Update on Cost of Food

In my last (non-auto-generated) post, I wrote about the disparity between two different methods of tracking grocery costs, one from the USDA and one from the Consumer Expenditure Survey.

I heard back from Mark Lino, Senior Economist at the USDA, and he cleared things up. The difference is simple:

USDA assumes all meals are eaten at home, while the CE survey tracks actual spending habits (I’m guessing every American eats out at least one time per month). I’m not trying to fault Lino or the USDA, since their job is to figure out the most thrifty way to put an optimal amount of nutritious food in your body for a month. After all, their data are what the Food Stamps program is based on.

So to compare apples-to-apples, take a look at the actual food spending of the 2.5 person “unit” in the CE survey, compared to the USDA monthly food budget (adjusted to 2.5 people):

CE Survey: $510.75
USDA: $435.63

The data would suggest that the average person could save only $30 a month if they never went out to eat. Is that worth it? As the husband of a “foodie” who loves trying new and adventurous dishes, it’s definitely not worth the savings.

This gets to the heart of what being frugal is all about. As The Simple Dollar put it so succinctly last week, frugality isn’t about squeezing every penny out of everything. It’s about maximizing the value of the things you’re doing, and “value” doesn’t always mean “money.”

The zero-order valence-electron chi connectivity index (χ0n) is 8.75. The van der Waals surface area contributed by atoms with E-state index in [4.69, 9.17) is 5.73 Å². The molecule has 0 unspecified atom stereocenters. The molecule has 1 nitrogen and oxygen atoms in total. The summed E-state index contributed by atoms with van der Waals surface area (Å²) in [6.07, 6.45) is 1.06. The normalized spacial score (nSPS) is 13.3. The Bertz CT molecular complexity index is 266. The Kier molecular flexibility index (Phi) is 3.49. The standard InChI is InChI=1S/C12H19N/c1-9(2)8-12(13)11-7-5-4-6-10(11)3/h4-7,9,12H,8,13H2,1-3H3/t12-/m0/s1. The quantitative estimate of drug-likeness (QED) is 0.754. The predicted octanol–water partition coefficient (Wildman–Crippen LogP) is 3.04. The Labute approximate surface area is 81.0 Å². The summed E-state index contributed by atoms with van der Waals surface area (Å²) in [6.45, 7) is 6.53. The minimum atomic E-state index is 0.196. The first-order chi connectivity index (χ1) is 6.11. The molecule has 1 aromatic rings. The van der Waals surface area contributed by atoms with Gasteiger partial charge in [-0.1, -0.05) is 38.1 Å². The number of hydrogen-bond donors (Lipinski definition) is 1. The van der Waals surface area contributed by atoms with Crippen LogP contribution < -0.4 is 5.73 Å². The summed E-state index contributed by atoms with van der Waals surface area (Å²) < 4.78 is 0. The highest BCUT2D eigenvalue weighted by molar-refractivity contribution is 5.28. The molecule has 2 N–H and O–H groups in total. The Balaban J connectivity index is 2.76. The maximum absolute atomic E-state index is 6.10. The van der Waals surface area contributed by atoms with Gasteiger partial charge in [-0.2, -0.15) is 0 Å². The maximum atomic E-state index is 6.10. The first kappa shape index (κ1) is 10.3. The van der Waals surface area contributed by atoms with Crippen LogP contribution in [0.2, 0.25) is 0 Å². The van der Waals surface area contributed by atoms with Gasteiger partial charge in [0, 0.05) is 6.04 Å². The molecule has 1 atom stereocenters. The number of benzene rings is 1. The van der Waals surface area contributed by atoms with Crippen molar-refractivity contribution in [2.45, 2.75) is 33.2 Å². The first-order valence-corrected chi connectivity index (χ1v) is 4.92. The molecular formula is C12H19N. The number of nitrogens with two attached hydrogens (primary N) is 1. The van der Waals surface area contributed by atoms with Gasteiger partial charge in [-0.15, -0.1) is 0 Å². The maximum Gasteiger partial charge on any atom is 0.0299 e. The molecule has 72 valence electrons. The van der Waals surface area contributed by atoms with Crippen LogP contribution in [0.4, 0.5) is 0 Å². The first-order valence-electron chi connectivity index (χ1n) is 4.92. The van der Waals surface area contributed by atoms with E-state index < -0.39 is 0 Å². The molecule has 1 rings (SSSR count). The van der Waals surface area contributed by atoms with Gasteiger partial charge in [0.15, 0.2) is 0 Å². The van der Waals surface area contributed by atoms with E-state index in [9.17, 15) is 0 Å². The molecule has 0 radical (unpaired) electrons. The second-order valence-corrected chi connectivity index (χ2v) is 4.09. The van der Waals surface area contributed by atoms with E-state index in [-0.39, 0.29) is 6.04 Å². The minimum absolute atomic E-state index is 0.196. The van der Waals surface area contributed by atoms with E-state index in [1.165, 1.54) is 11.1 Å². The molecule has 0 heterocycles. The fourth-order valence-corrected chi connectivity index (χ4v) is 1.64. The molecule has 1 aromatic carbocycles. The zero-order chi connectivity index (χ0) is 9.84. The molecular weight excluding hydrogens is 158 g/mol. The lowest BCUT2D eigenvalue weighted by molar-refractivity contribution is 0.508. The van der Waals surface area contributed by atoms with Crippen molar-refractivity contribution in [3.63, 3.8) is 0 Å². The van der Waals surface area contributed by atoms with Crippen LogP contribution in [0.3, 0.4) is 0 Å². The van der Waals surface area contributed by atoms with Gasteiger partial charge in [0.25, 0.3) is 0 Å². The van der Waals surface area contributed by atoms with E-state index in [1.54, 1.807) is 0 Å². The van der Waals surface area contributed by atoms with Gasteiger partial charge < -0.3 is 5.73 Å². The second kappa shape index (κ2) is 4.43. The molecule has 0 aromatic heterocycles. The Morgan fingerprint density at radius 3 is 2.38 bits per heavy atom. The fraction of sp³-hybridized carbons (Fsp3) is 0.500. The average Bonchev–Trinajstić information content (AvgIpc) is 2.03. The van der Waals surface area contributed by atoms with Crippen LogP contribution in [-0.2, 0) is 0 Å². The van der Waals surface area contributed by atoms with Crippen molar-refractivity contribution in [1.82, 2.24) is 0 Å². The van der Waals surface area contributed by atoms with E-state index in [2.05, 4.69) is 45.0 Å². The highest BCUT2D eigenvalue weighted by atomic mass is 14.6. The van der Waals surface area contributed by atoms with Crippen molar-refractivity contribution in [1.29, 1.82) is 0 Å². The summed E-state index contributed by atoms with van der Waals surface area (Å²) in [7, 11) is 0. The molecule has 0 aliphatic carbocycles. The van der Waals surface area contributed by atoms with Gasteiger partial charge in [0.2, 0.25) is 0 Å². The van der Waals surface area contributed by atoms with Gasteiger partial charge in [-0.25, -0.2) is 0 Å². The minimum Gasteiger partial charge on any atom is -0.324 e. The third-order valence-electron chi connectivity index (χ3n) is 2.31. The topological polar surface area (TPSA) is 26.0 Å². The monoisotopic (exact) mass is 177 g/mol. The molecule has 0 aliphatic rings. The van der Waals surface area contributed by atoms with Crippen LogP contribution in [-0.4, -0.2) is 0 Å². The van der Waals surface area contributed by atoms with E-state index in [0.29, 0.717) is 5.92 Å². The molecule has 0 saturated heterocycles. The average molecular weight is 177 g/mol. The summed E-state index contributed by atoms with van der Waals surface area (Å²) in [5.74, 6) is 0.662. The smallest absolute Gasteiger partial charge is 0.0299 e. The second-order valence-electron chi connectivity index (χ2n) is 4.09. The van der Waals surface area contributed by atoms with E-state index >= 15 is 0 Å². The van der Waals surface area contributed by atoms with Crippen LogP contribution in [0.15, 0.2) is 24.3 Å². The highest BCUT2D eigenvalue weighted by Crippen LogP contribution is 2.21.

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3 thoughts on “Update on Cost of Food”

  1. Interesting. I work with a group known as AlleyCat Acres in Seattle, Wa. We are a crazy Urban Farm Collective that takes abandoned urban lots and creates community gardens on them, with the intention of creating a community resource. One of the things we have been talking and researching is that of food cost and spending. We are planning a challenge in the near future. I will be posting the idea and the results soon in my blog. I hope that it reveals some cost saving avenues that are not actually accounted for in the research you have mentioned.

    Thanks for stopping by my site. 😀

  2. Hey, we know each other in person! (This is Joe from Team Alleycat) I found a link to your blog on Seattle Bike Blog, and then I was like “I think I know this person”, based on your accident story and blog name. I was in a similar (though less damaging) accident about a year before you. Recovery is soooo slow, but like Dan Savage says “It gets better”.

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